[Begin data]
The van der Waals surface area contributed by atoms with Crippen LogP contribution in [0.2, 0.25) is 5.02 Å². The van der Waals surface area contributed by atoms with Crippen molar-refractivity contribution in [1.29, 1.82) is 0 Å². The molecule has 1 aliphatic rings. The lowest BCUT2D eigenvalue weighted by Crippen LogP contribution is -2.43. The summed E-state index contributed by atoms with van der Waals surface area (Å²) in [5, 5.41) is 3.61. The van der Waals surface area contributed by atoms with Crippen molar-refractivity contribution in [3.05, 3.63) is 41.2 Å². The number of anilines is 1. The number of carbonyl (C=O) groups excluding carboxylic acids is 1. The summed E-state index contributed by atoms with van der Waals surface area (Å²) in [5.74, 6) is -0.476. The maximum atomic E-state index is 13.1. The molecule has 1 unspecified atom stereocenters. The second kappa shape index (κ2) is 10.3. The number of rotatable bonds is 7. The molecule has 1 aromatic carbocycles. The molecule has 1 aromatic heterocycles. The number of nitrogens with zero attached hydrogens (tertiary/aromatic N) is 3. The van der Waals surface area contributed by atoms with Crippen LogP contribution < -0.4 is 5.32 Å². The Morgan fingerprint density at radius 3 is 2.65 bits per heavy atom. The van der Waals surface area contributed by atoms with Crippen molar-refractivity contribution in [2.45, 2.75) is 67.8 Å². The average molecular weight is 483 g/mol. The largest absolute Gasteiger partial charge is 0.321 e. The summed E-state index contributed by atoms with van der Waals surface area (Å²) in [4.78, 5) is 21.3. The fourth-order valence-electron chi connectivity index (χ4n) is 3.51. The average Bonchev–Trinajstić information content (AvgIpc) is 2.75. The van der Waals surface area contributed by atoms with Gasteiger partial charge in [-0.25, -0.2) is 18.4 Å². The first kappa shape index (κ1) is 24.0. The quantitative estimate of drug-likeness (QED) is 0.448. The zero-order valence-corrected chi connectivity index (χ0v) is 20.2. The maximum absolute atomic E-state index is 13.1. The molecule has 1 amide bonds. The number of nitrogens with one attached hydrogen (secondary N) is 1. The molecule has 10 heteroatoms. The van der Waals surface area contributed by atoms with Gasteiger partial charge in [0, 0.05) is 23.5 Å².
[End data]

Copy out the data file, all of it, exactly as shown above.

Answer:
The van der Waals surface area contributed by atoms with Crippen LogP contribution in [0.2, 0.25) is 5.02 Å². The van der Waals surface area contributed by atoms with Crippen molar-refractivity contribution in [1.29, 1.82) is 0 Å². The molecule has 1 aliphatic rings. The lowest BCUT2D eigenvalue weighted by Crippen LogP contribution is -2.43. The summed E-state index contributed by atoms with van der Waals surface area (Å²) in [5, 5.41) is 3.61. The van der Waals surface area contributed by atoms with Crippen molar-refractivity contribution in [3.05, 3.63) is 41.2 Å². The number of anilines is 1. The number of carbonyl (C=O) groups excluding carboxylic acids is 1. The summed E-state index contributed by atoms with van der Waals surface area (Å²) in [5.74, 6) is -0.476. The maximum atomic E-state index is 13.1. The molecule has 1 unspecified atom stereocenters. The second kappa shape index (κ2) is 10.3. The number of rotatable bonds is 7. The molecule has 1 aromatic carbocycles. The molecule has 1 aromatic heterocycles. The number of nitrogens with zero attached hydrogens (tertiary/aromatic N) is 3. The van der Waals surface area contributed by atoms with Crippen LogP contribution < -0.4 is 5.32 Å². The Morgan fingerprint density at radius 3 is 2.65 bits per heavy atom. The van der Waals surface area contributed by atoms with Crippen molar-refractivity contribution in [2.45, 2.75) is 67.8 Å². The average molecular weight is 483 g/mol. The largest absolute Gasteiger partial charge is 0.321 e. The summed E-state index contributed by atoms with van der Waals surface area (Å²) in [4.78, 5) is 21.3. The fourth-order valence-electron chi connectivity index (χ4n) is 3.51. The average Bonchev–Trinajstić information content (AvgIpc) is 2.75. The van der Waals surface area contributed by atoms with Gasteiger partial charge in [-0.25, -0.2) is 18.4 Å². The first kappa shape index (κ1) is 24.0. The quantitative estimate of drug-likeness (QED) is 0.448. The zero-order valence-corrected chi connectivity index (χ0v) is 20.2. The maximum absolute atomic E-state index is 13.1. The molecule has 1 amide bonds. The number of nitrogens with one attached hydrogen (secondary N) is 1. The molecule has 10 heteroatoms. The van der Waals surface area contributed by atoms with Gasteiger partial charge in [0, 0.05) is 23.5 Å².